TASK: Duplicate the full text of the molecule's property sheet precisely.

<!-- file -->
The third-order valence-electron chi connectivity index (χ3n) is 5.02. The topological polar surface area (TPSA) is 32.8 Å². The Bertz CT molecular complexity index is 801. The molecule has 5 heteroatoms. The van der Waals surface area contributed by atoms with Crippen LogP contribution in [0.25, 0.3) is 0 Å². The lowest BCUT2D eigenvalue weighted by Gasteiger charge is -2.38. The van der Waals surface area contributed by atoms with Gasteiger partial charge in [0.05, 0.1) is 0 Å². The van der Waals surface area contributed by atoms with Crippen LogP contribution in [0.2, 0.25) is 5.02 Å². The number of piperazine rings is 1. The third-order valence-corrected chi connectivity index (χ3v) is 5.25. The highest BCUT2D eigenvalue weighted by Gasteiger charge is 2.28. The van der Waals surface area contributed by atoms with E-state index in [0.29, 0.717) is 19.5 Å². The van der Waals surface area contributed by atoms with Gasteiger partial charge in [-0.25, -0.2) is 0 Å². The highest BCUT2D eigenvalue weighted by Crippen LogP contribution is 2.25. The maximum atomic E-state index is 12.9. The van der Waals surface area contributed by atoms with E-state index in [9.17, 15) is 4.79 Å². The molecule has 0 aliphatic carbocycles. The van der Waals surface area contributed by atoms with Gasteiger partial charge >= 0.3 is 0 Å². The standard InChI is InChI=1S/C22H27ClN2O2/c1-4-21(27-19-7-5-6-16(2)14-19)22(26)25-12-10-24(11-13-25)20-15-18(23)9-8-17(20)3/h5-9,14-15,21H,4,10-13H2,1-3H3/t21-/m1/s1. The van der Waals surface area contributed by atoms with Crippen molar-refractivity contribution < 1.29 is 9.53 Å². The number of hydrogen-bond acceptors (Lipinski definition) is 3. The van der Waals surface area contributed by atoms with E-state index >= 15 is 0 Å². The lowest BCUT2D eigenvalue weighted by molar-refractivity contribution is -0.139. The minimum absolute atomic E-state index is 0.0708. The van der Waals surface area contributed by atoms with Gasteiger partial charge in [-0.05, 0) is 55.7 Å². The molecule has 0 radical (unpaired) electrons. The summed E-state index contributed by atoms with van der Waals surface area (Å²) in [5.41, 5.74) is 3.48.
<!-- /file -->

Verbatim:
The third-order valence-electron chi connectivity index (χ3n) is 5.02. The topological polar surface area (TPSA) is 32.8 Å². The Bertz CT molecular complexity index is 801. The molecule has 5 heteroatoms. The van der Waals surface area contributed by atoms with Crippen LogP contribution in [0.25, 0.3) is 0 Å². The lowest BCUT2D eigenvalue weighted by Gasteiger charge is -2.38. The van der Waals surface area contributed by atoms with Gasteiger partial charge in [0.05, 0.1) is 0 Å². The van der Waals surface area contributed by atoms with Crippen LogP contribution in [0.2, 0.25) is 5.02 Å². The number of piperazine rings is 1. The third-order valence-corrected chi connectivity index (χ3v) is 5.25. The highest BCUT2D eigenvalue weighted by Gasteiger charge is 2.28. The van der Waals surface area contributed by atoms with E-state index in [0.29, 0.717) is 19.5 Å². The van der Waals surface area contributed by atoms with Gasteiger partial charge in [-0.25, -0.2) is 0 Å². The highest BCUT2D eigenvalue weighted by Crippen LogP contribution is 2.25. The maximum atomic E-state index is 12.9. The van der Waals surface area contributed by atoms with E-state index in [9.17, 15) is 4.79 Å². The molecule has 0 aliphatic carbocycles. The van der Waals surface area contributed by atoms with Gasteiger partial charge >= 0.3 is 0 Å². The standard InChI is InChI=1S/C22H27ClN2O2/c1-4-21(27-19-7-5-6-16(2)14-19)22(26)25-12-10-24(11-13-25)20-15-18(23)9-8-17(20)3/h5-9,14-15,21H,4,10-13H2,1-3H3/t21-/m1/s1. The van der Waals surface area contributed by atoms with Crippen molar-refractivity contribution < 1.29 is 9.53 Å². The number of hydrogen-bond acceptors (Lipinski definition) is 3. The van der Waals surface area contributed by atoms with E-state index >= 15 is 0 Å². The lowest BCUT2D eigenvalue weighted by molar-refractivity contribution is -0.139. The minimum absolute atomic E-state index is 0.0708. The van der Waals surface area contributed by atoms with Gasteiger partial charge in [-0.05, 0) is 55.7 Å². The molecule has 0 radical (unpaired) electrons. The summed E-state index contributed by atoms with van der Waals surface area (Å²) in [5.41, 5.74) is 3.48.